Submissions are Open!

We’re accepting Submissions now for Cirsova volume 2.

Details are here.

We’re looking to acquire ~100K words in text in total. That’s enough to fill two issues of Cirsova.

Payment is .0125 per word. That’s less on the short end than we used to pay, but more on the long-end. [mostly it keeps our expenses flat, which we need on such a tight budget, as opposed to when we paid a .01 cent bonus on the first 2500 words and costs fluctuated based on the number of stories rather than actual wordcounts.]



Winter Issue of Cirsova is Out Now!

Stickied Post

The Winter Issue of Cirsova is available now!


Black Gate Magazine Spotlights Cirsova in Their Summer Short Story Roundup

Last we saw them, with Issue #1back in April, I wrote “If this is what the first issue looks like, I expect future ones will blow me away.” Having just plowed through the 108 pages of #2, count me blown away.

One of the ongoing conversations about writing these days is the place of narrative storytelling. Personally, I’m for more of it, and it’s clearly something editor P. Alexander favors as well. If you prefer stories like tone poems, or with deep introspection, this is probably not the publication for you. Action, adventure, and vivid scene-setting are the hallmarks of every story.

Read the whole thing here:

Or better yet, back us on Kickstarter for issues 3 & 4!

Cirsova Anthology Update! (Looking for SFF Writers!)

Things are moving along quickly.  I’ve received an unexpected and impressive level of interest in this project which bodes well. I’ve already received a few submissions and have a couple of awesome pieces locked in.

I’ll be keeping the FAQ updated as stuff comes up.

Several people have been asking about deadlines.  It’s not a hard and fast deadline, and if things take an unexpected drop-off I may extend it, but your best bet would be to get submissions in by the end of October.  Currently, I am be reading pieces and making offers in the order that I receive them.  So, the sooner the better.

Short Reviews – The Venus Evil, Chester S. Geier

The Venus Evil by Chester S. Geier appeared in the Summer 1947 issue of Planet Stories (Vol 3. No 7).

I’ll admit that the first few times I saw the title, I kept wanting to read it as “The Venus of Evil”*, which sounds pretty hot. That missing “of” aside, “The Venus Evil” is a pretty classic example of planetary sci-fi horror. I’d actually go so far as to call it “Lovecraftian”; not “let’s fly a B-2 into Yog Sothoth’s face” Lovecraftian, but actual creepy gross horror of the unknown Lovecraftian.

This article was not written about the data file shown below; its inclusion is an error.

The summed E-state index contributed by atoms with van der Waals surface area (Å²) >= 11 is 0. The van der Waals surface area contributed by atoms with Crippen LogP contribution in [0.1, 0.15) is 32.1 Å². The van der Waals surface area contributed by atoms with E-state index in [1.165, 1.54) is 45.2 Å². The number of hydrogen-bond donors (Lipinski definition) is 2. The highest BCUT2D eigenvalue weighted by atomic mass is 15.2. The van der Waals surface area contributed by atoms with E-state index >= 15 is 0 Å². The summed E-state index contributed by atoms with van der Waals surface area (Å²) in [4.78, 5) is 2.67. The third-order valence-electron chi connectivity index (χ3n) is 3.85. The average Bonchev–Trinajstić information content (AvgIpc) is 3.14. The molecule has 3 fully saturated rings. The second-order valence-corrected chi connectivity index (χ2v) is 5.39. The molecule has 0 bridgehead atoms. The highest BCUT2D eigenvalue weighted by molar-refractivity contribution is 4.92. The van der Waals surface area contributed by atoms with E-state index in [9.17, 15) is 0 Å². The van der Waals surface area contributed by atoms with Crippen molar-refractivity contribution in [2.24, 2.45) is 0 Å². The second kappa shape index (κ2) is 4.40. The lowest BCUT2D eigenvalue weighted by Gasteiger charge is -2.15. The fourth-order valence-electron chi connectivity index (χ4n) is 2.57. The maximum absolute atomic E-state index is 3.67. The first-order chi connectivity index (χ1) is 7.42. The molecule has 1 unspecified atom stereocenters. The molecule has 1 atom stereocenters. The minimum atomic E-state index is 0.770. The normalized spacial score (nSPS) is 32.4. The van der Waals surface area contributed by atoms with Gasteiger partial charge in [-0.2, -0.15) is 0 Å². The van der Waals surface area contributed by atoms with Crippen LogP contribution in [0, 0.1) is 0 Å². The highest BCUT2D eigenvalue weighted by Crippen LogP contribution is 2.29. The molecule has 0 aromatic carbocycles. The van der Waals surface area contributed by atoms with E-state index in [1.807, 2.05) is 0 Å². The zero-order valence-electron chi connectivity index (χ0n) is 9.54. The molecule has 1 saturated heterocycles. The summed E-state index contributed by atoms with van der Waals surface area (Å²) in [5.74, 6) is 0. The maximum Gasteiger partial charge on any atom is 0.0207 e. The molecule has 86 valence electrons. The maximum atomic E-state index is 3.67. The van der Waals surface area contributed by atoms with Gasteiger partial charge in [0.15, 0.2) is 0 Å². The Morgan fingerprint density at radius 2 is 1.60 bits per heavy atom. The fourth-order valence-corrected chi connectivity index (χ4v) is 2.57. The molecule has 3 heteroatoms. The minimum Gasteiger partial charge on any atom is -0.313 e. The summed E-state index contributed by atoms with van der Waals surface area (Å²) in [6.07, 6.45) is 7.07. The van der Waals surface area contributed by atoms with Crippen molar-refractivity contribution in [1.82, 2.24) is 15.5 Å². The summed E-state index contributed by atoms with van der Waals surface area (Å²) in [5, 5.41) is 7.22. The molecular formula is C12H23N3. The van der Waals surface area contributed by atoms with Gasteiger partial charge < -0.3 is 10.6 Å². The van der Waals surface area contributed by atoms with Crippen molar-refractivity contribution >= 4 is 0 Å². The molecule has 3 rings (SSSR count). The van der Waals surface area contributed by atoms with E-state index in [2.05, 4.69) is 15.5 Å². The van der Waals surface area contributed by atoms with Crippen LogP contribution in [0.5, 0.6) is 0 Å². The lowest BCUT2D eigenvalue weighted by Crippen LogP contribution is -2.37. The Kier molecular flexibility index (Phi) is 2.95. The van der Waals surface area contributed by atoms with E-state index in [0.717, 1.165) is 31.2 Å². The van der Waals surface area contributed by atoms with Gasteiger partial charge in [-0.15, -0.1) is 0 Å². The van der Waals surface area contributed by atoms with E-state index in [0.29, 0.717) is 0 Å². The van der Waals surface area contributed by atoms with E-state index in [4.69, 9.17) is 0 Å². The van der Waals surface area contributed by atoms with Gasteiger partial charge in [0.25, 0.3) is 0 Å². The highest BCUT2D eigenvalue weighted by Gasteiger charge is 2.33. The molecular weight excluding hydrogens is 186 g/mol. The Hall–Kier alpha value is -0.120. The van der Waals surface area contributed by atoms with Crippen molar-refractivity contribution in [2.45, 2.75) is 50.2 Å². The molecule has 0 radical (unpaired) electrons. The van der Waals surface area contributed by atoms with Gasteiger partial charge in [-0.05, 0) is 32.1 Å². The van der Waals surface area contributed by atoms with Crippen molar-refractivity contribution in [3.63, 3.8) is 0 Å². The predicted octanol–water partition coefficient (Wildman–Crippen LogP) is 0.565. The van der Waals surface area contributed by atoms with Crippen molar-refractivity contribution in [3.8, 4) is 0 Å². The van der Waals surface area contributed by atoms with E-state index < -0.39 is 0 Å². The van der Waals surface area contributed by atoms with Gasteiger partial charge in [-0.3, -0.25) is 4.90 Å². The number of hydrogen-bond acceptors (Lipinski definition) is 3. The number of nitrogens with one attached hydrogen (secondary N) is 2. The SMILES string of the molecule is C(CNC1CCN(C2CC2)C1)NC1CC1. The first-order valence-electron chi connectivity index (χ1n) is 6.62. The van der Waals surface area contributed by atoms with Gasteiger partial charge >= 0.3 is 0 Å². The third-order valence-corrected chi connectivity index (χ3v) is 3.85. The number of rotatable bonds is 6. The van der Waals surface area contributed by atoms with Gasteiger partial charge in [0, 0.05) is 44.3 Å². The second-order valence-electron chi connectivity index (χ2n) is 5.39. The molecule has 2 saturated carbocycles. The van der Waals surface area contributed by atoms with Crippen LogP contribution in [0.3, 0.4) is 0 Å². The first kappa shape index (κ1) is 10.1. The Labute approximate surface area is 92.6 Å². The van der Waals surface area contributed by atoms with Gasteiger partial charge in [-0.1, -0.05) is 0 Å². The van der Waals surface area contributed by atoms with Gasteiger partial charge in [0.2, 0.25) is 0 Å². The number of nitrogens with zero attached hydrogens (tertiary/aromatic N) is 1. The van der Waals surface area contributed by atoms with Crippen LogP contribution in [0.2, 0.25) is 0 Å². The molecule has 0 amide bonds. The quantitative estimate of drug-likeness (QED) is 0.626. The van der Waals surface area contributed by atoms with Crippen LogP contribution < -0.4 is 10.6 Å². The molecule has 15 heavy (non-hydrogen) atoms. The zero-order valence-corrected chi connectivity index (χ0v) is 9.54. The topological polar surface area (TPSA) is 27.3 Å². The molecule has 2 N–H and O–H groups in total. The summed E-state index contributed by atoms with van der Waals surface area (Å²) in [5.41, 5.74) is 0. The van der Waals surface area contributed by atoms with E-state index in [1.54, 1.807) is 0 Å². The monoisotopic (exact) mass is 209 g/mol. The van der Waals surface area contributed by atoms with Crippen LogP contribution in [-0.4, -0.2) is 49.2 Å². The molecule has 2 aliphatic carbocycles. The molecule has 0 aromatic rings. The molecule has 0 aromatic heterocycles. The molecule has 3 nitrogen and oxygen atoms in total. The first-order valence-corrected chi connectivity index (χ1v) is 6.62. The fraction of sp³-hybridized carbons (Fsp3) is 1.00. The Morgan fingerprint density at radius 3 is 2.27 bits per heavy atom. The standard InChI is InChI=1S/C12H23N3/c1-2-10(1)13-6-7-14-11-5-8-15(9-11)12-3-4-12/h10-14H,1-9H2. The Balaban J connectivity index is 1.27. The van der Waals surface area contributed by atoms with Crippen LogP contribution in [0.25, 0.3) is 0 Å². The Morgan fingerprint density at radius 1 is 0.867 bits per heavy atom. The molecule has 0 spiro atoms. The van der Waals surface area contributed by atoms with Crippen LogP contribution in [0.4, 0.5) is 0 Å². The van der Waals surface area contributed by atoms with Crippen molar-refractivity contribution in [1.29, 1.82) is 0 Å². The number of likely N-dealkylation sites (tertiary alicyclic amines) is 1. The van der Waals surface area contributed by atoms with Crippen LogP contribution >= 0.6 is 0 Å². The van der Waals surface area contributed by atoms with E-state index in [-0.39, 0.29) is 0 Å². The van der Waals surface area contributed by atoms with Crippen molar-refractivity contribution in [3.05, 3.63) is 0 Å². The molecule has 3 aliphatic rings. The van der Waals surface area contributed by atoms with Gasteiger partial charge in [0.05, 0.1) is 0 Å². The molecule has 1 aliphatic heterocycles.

Like many of Lovecraft’s tales, The Venus Evil is a survivor’s account. Only one man of a three man scientific expedition to Venus has made it back alive, and this is his account of why he killed one of his fellow crewman and why he is not facing any sort of disciplinary action for doing so. What follows is a story of greed and bizarre and monstrous creatures.

Probably what Geier best achieves is conveying the unknowable and indescribable nature of alien life; all we can do is compare it to the known, but it is so uncannily different from the known, our notions end up betraying us. Something can look like a small deer, but it is certainly not a deer. Something can look like a beautiful butterfly, but it is certainly not a butterfly. And something can look like a valuable gemstone, but it is certainly not the egg form of a vampiric quasi energy based life form. Oh, wait, nevermind, maybe it is.

I wouldn’t call this one of the “greats” of the genre or anything, but it certainly would’ve made a more than decent episode of Star Trek or the Outer Limits. Unfortunately, this is another one of those stories that you’re probably not going to find unless you get your hands on this issue of Planet Stories. According to SF Encyclopedia, Chester S. Geier “was one of the more prolific Pulp-magazine writers, [but] his short stories have never been collected in book form”. At least two of his other stories from Amazing are available on Project Gutenberg, though, so you might look for those.  Additionally, several stories released under the name Gerald Vance in the late 40s were Geier’s.

*: In fairness, it IS in the same issue as “The Martian Circe”, which I will talk about soonish.